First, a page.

Choosing the Right Recording Studio Choosing a recording studio is not always an easy job. There are simply so many issues to consider, and here are the most important: Logistics Some studios have fixed rates while others charge by the hour. If budget is a concern for you, a fixed rate will usually be cheaper, and there’s no need to worry about how much more time you need. Either way, you have to plan your budget. You might want to split your time in two – one-half for recording and the other half for mixing and mastering. This ensures you don’t keep thinking about the time passing by, and you can instead focus on what you’re there for, which is to perform and record.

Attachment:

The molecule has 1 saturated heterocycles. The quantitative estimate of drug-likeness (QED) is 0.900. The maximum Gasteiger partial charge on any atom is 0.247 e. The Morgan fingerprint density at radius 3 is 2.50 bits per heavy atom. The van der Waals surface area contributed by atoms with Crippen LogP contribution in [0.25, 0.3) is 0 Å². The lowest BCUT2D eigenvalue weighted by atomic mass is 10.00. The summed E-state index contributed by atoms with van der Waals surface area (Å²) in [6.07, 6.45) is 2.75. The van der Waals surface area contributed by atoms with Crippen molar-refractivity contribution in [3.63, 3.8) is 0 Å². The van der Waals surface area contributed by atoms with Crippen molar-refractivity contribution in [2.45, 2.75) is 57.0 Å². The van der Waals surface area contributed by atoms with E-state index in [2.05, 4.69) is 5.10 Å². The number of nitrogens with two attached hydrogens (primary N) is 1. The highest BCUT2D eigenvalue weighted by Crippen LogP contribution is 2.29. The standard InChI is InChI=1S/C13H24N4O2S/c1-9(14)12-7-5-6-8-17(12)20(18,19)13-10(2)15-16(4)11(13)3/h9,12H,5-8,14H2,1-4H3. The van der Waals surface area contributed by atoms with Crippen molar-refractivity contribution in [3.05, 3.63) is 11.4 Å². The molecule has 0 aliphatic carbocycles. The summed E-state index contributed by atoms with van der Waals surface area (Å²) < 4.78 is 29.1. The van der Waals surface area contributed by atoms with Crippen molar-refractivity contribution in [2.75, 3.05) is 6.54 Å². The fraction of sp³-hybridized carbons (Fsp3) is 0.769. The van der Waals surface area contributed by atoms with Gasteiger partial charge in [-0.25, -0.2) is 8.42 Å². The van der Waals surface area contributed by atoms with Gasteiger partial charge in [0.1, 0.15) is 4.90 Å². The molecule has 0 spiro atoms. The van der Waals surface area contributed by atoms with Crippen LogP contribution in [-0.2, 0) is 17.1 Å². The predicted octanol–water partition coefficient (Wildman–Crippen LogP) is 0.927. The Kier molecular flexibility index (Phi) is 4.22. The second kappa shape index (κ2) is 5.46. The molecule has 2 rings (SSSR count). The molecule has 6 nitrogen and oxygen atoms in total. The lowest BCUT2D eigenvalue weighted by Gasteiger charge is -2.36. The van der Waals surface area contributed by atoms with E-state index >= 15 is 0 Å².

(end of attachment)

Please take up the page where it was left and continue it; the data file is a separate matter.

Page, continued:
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Scheduling is affected by different factors – the amount of work you have to do to complete your album, how many other people have to record before or after you, the engineer’s expertise, and so on. Bigger studios are usually harder to book with because they’re likely very busy with such a huge number of clients. At a home studio, there may be no such concern about these issues, but the quality could suffer too. There are reasons professional studios are professional. Quality Issues Talking about quality, this is undeniably the biggest factor you have to consider when choosing a recording studio. Of course, you want the recording studio that has superior equipment and engineers. Acoustics and quality always go together, and bigger studios usually have better acoustics for obvious reasons: they have the money to invest in the best. Equipment and Engineers A lot of studios have good engineers who have been with them for years. Choose a studio with engineers who have the right experience for the style and sound you’re looking for. If you have to use certain unique equipment, be sure the studio has it or you could pay a lot more if they need to get it for you. Space and Atmosphere Yes, you have to make a personal visit to the recording studio first before you start making plans, ensuring that all your needs will be met. For instance, if you have to use track drums, they should have a drum room with all the acoustics you need. Don’t think acoustics don’t matter, especially if you’re looking for a very specific style or sound. If you’re thinking of live recording, then the studio should come with enough cords, mics, etc. Lastly, pick a studio where you and everyone else will comfortable in. As you may know, comfort level can have an impact on your performance, so don’t think it’s not important. The studio’s atmosphere should be motivating and creativity-enhancing so you can be and do your best.
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